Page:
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Intoxicating Music at the »Greatest Hits« Festival

The »Greatest Hits« festival is devoted to the topic of intoxication in contemporary music. Our podcast explains what this sounds like.

Igor Stravinsky's »Le Sacre du printemps«, Arnold Schönberg's »Pierrot Lunaire«, Karlheinz Stockhausen's »Gesang der Jünglinge« or Luciano Berio's »Sinfonia« – these are all 20th century works whose far-reaching importance was in all probability clear to only a handful of people at the time of their first performance. Today, we cannot imagine the last century of music without these milestones – they have turned into »Greatest Hits«, as it were.

Which of today's hits will people be looking back on in 100 years' time? This is something that the »Greatest Hits« festival tries to unearth again this year at the Elbphilharmonie and at Kampnagel. In our latest Elbphilharmonie podcast we speak to Sven Hartberger, General Manager of Klangforum Wien, about the festival motto »intoxication«. Conductor Johannes Fischer also takes part in the discussion: he is conducting a portrait concert in honour of the composer Olga Neuwirth, whose innovative compositions have been creating a stir since the 1990s.

Elbphilharmonie Podcast

A new episode is published every first Saturday of the month.

Fascinating Cosmos of Timbres

Austrian native Olga Neuwirth is without a doubt one of the most innovative and exciting female composers of our time, and several different works by her will be performed at the »Greatest Hits« festival. In addition to her exciting score to the rediscovered silent film »The City Without Jews« on the first day of the festival, Ensemble Resonanz dedicates a complete portrait concert to Olga Neuwirth the next day in the Elbphilharmonie Recital Hall.

Johannes Fischer
Johannes Fischer © Boris Breuer

The ensemble has been able to win the services of percussionist Johannes Fischer as conductor. It didn't take them much persuading – Fischer, who has settled in Hamburg, has long dreamt of the chance to perform Olga Neuwirth's music. Her music has been his constant companion since he first heard her Percussion Concerto in Lucerne. He is particularly fascinated by the way the composer manages to reinvent herself in every piece, thus adding one new facet after another to her oeuvre.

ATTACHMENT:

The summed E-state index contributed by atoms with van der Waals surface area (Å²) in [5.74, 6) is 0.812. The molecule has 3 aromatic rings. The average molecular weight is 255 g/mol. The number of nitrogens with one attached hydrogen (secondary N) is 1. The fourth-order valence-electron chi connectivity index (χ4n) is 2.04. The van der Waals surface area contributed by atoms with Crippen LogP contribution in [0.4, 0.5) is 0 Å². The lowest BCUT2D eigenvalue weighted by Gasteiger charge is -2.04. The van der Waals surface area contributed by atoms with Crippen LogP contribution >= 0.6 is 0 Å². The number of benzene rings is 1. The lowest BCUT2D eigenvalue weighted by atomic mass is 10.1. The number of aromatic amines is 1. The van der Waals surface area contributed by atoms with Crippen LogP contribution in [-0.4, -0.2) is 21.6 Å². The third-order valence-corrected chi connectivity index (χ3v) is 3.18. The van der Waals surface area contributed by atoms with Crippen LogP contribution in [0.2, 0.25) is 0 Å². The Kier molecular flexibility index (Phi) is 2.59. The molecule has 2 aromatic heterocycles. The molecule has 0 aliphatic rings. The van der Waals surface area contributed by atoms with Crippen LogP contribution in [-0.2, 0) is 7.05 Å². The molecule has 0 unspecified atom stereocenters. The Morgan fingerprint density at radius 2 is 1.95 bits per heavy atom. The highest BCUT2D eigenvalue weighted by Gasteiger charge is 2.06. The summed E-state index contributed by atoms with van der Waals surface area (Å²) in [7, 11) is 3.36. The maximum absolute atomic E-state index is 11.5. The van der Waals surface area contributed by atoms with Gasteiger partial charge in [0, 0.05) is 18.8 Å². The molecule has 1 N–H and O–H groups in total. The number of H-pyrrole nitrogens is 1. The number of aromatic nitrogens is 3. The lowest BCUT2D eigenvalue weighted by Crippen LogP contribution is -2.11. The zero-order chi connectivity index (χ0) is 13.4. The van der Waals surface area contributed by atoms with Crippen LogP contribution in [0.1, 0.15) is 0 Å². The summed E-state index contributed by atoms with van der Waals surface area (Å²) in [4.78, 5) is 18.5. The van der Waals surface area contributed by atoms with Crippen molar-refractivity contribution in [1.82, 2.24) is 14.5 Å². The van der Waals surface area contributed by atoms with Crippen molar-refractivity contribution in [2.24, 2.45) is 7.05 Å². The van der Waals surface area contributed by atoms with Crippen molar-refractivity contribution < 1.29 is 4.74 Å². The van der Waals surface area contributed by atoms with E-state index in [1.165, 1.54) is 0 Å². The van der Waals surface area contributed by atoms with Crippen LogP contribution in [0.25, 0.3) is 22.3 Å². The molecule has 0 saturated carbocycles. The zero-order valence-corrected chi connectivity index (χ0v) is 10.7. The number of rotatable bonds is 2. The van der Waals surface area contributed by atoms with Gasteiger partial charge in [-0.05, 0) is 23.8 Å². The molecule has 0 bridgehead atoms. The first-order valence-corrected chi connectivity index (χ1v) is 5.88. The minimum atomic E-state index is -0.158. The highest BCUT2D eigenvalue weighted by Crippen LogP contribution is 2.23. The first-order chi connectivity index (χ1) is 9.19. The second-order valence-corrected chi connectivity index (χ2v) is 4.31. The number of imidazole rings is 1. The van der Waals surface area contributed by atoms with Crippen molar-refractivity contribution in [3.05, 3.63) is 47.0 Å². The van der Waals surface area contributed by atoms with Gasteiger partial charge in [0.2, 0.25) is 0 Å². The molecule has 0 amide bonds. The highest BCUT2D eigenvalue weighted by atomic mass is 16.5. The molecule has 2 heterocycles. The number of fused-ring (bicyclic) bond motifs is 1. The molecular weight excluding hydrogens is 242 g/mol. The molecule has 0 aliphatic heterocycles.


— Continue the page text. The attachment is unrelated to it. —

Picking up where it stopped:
In her brand-new work »Aello – ballet mécanomorphe«, which was given its first performance this year, Neuwirth has recourse to a Baroque-like style, but an amplified typewriter is also to be heard.

Olga Neuwirth: »Aello – ballet mécanomorphe«

Olga Neuwirth

Olga Neuwirth manages to reinvent herself time after time

Johannes Fischer

In a state of intoxication, one always concentrates on the strongest stimulus – the music!

Sven Hartberger

Getting Drunk with Style

Klangforum Wien, an ensemble of soloists focusing on contemporary music, has been approaching the motto of this year's festival, »intoxication«, in its own special way since 2001. While orthodox medicine defines intoxication as a state »in which, after consuming a mind-expanding substance, the person's perception and cognitive abilities are impaired«, the Klangforum concentrates on the positive aspects of this state. To this end, General Manager Sven Hartberger and his ensemble make use of a social technique from ancient Greece, the so-called »symposium«.

Klangforum Wien
Klangforum Wien © Lukas Beck

In Greek society, the symposium was a part of a banquet that took place after the meal, when drinking for pleasure was accompanied by music, dancing, recitals, and conversation. The Klangforum substitutes selected contemporary music for the convivial conversation, coupling it with a wine tasting to create a 21st century symposium in eight acts.

In addition to the feeling of intoxication brought on by drinking wine, the programme is designed to trace the typical progress of inebriation. Starting with Gustav Mahler's »Trinklied vom Jammer der Erde«, the listener wanders from slight changes in perception to orgiastic intoxication, followed by calm lucidity as the effects of the wine wear off. And according to Sven Hartberger, the concept comes off completely, as the limiting effects of intoxication cause the individual to concentrate on the strongest stimulus – the music itself! Thus the sensuous frenzy doesn't impair awareness, but instead intensifies the musical experience. Intoxicating, to be sure!

Author: Julian Conrad